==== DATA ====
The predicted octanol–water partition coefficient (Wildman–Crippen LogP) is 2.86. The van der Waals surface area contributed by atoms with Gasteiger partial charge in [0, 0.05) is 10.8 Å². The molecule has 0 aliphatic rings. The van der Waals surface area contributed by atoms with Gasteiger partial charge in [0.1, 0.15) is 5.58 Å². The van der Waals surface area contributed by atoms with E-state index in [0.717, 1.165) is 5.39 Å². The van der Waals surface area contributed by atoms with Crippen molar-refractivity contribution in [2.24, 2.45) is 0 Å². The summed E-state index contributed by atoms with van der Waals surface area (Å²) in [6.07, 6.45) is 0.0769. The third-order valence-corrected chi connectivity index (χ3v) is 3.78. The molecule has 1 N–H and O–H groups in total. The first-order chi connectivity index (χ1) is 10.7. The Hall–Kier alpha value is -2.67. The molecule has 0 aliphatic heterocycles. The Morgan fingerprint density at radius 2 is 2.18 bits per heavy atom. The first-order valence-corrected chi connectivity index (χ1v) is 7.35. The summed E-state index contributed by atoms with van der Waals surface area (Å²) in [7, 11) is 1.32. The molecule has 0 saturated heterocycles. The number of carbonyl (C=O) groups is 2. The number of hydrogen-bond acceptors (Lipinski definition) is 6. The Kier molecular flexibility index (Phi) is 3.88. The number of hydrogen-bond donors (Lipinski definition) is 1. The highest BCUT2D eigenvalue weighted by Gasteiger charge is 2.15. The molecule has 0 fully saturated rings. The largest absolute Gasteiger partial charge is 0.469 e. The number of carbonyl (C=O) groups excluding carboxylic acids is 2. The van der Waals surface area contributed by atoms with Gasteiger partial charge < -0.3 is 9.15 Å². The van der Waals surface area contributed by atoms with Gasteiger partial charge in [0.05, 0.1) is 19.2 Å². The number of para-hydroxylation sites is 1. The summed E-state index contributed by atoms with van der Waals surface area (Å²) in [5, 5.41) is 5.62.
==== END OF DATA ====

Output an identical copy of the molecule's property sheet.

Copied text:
The predicted octanol–water partition coefficient (Wildman–Crippen LogP) is 2.86. The van der Waals surface area contributed by atoms with Gasteiger partial charge in [0, 0.05) is 10.8 Å². The molecule has 0 aliphatic rings. The van der Waals surface area contributed by atoms with Gasteiger partial charge in [0.1, 0.15) is 5.58 Å². The van der Waals surface area contributed by atoms with E-state index in [0.717, 1.165) is 5.39 Å². The van der Waals surface area contributed by atoms with Crippen molar-refractivity contribution in [2.24, 2.45) is 0 Å². The summed E-state index contributed by atoms with van der Waals surface area (Å²) in [6.07, 6.45) is 0.0769. The third-order valence-corrected chi connectivity index (χ3v) is 3.78. The molecule has 1 N–H and O–H groups in total. The first-order chi connectivity index (χ1) is 10.7. The Hall–Kier alpha value is -2.67. The molecule has 0 aliphatic heterocycles. The Morgan fingerprint density at radius 2 is 2.18 bits per heavy atom. The first-order valence-corrected chi connectivity index (χ1v) is 7.35. The summed E-state index contributed by atoms with van der Waals surface area (Å²) in [7, 11) is 1.32. The molecule has 0 saturated heterocycles. The number of carbonyl (C=O) groups is 2. The number of hydrogen-bond acceptors (Lipinski definition) is 6. The Kier molecular flexibility index (Phi) is 3.88. The number of hydrogen-bond donors (Lipinski definition) is 1. The highest BCUT2D eigenvalue weighted by Gasteiger charge is 2.15. The molecule has 0 fully saturated rings. The largest absolute Gasteiger partial charge is 0.469 e. The number of carbonyl (C=O) groups excluding carboxylic acids is 2. The van der Waals surface area contributed by atoms with Gasteiger partial charge < -0.3 is 9.15 Å². The van der Waals surface area contributed by atoms with Gasteiger partial charge in [0.05, 0.1) is 19.2 Å². The number of para-hydroxylation sites is 1. The summed E-state index contributed by atoms with van der Waals surface area (Å²) in [5, 5.41) is 5.62.